In terms of sovereign credit rating status, several of Russia's peers are displaying weaker debt ratios and heavier debt burdens, suggesting that Russian ratings may be on the way to further improvement. Yet again, the country still faces important hurdles on its way to even better sovereign credit standing.
As the International Monetary Fund has recently stated, Russian structural reforms, except in the banking sector, have stalled of late. The additional problem of "Dutch disease" is clear: as growth is driven by oil and the competitiveness of other sectors weakens, attempts to diversify the economy remain insufficient. The state is tightening its hold on the energy sector just as the problem of underinvestment becomes evident elsewhere. Consequently, the domestic market cannot meet the increasing domestic demand, and Russian consumers are turning to imports. While financing this is certainly no problem at present, and will not be any time soon, it does highlight a potential source of external vulnerability and the need to diversify the production structure.
Russia remains very vulnerable to external factors, and is in urgent need of diversification. The recent progress with banking reform, though, somewhat increases overall optimism. However, implementation of these reforms remains a challenge. Notably, as highlighted by a recent S&P study, the ownership structure of banks generally remains opaque. This problem was a key reason for the unrest in the Russian banking sector during the summer of 2004. Also, the efficiency and transparency of public administration remains unsatisfactory, and the investment climate remains poor. Consequently, the sovereign rating remains constrained by the extent of political, legal, and regulatory risks, as well as overshadowed by lack of progress in structural economic reforms.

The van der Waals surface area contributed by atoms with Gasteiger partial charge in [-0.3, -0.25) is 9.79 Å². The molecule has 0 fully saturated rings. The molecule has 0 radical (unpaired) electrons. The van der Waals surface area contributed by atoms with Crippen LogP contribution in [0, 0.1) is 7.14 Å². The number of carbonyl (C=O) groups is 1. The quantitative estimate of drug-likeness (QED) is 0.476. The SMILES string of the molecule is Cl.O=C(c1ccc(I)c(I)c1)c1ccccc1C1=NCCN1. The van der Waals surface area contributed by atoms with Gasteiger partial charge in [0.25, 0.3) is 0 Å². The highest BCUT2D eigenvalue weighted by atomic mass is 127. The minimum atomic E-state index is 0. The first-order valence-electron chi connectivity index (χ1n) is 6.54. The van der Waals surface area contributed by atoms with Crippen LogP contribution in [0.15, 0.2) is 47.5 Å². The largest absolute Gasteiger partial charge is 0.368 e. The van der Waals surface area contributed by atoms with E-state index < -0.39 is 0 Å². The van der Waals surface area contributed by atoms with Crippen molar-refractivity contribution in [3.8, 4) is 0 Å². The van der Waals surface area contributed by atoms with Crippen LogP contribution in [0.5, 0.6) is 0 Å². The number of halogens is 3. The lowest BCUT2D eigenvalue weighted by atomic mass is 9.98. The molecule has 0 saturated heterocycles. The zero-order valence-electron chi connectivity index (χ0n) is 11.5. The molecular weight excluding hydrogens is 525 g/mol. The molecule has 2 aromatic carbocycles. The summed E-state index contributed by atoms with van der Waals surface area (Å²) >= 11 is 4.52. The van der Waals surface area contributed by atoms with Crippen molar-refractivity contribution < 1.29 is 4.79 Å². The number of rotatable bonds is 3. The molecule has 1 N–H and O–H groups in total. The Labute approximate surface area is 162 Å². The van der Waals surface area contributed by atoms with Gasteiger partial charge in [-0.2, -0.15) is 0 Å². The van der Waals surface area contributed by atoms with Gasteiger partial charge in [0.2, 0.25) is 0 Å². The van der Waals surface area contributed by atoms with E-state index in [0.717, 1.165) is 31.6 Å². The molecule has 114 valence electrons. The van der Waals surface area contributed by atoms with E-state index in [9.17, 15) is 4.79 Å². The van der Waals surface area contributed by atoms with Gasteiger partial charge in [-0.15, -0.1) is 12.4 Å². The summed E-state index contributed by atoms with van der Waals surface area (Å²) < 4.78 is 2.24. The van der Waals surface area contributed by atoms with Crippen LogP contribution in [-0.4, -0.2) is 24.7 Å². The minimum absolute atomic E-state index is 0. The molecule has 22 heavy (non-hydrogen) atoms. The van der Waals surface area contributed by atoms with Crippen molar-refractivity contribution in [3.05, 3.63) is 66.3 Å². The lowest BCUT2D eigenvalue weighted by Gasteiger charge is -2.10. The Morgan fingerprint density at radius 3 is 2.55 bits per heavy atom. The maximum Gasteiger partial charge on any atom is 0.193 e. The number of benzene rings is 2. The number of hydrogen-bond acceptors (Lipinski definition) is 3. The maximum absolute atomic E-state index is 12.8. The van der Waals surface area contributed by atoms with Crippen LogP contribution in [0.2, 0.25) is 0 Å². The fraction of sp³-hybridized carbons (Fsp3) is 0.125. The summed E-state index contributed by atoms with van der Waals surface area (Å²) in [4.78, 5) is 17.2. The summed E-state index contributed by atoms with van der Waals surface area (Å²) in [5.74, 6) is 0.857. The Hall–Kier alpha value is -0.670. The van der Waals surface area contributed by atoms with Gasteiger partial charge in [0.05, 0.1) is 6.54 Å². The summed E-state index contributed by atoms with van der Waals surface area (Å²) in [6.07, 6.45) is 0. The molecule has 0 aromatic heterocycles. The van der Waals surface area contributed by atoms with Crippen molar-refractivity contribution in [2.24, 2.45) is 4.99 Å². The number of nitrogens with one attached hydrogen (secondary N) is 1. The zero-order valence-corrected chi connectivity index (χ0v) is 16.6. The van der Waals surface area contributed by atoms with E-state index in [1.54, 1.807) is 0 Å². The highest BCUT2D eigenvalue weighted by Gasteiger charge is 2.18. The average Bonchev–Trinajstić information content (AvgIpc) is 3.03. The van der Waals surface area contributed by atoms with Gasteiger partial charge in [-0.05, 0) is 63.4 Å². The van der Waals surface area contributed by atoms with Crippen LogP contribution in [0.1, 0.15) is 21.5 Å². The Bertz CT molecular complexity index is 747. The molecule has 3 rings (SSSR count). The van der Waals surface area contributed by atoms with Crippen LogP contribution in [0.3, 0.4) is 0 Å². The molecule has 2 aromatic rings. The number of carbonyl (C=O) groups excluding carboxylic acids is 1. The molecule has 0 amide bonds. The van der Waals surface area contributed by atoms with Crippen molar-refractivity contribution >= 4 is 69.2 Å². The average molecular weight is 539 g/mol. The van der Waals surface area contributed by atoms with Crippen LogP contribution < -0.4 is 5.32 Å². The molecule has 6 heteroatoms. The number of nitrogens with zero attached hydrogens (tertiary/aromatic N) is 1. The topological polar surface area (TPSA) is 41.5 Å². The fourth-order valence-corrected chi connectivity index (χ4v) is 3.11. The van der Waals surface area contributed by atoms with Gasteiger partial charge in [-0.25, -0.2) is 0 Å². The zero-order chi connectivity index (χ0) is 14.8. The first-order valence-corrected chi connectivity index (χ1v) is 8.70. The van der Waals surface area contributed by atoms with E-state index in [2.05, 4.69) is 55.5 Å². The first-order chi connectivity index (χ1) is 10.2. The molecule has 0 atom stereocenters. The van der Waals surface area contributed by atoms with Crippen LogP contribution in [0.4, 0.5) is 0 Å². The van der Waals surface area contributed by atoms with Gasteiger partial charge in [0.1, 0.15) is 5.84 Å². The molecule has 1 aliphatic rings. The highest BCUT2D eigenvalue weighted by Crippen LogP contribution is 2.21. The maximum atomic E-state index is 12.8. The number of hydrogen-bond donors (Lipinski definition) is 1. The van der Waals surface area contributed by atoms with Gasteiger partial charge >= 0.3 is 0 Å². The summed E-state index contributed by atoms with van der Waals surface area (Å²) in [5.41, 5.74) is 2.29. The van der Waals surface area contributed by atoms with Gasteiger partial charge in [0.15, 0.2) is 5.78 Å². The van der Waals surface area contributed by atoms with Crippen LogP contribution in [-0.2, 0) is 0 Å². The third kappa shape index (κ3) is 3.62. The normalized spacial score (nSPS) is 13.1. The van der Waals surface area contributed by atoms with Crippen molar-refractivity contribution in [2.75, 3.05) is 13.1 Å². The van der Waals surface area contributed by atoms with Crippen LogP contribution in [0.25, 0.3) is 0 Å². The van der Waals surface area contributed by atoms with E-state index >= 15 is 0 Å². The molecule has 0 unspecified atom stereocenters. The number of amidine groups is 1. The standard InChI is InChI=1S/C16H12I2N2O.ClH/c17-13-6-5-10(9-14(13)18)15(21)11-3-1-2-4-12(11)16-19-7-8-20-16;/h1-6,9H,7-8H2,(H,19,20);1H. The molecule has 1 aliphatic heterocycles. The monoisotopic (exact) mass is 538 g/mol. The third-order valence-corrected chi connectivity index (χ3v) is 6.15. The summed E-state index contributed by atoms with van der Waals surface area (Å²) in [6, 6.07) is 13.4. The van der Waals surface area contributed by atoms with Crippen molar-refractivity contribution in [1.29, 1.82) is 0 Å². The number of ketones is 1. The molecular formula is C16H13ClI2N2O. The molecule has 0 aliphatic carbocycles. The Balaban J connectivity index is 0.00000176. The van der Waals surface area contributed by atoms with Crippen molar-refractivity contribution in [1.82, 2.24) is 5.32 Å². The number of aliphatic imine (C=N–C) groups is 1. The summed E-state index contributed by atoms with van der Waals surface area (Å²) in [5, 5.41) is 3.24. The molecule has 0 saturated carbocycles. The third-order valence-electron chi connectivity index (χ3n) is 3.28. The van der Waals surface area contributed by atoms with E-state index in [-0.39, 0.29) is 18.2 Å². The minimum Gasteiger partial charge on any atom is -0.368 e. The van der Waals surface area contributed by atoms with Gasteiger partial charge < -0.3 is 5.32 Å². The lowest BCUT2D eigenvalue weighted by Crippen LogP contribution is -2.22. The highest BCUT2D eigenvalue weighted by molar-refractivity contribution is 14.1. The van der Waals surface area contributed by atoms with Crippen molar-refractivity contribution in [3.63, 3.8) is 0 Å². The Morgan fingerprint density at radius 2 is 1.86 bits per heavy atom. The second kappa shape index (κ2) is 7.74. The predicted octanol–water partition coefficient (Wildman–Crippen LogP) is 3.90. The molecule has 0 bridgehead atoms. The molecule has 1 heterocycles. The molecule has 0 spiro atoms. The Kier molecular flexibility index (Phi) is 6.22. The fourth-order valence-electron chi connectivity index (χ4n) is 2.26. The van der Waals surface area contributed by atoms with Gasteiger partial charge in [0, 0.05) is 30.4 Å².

Given intensifying inflationary pressures, the recent loosening of fiscal policy is worrying. Meanwhile, continuing responsible use of the Stabilization Fund for debt repayments, even if planned, cannot be counted on in the longer term, given the disagreement over economic policies within the Russian cabinet. As highlighted by the recent government debate regarding a VAT revision, the risk remains that the Stabilization Fund will be tapped for financing still further hikes in public spending. Already undermined by corruption, consistent implementation of policies and progress with needed reforms remain far from certain. In addition, the prospect of increased competition and greater efficiency in resource allocation is undermined by Russia's current move towards greater economic centralization.
While the Russian government is paying off its debts early, the corporate sector is borrowing from abroad. Notably, state-run firms need financing for carrying out mergers and investments. Indeed, sovereign upgrades may support further corporate indebtedness, by reducing borrowing costs. This prospect also highlights sources of potential financial vulnerability, should oil prices fall. The high level of oil prices and the resultant swelling of state coffers only increase the risk of dwindling support for responsible fiscal policy and early debt repayments. Clearly, tighter rules over the use of the Stabilization Fund and for regulating the borrowing of publicly run companies are needed to ensure macroeconomic stability, support the sustainability of public finances, and enhance prospects for needed economic restructuring, as well as stimulating further, solid improvement in credit ratings.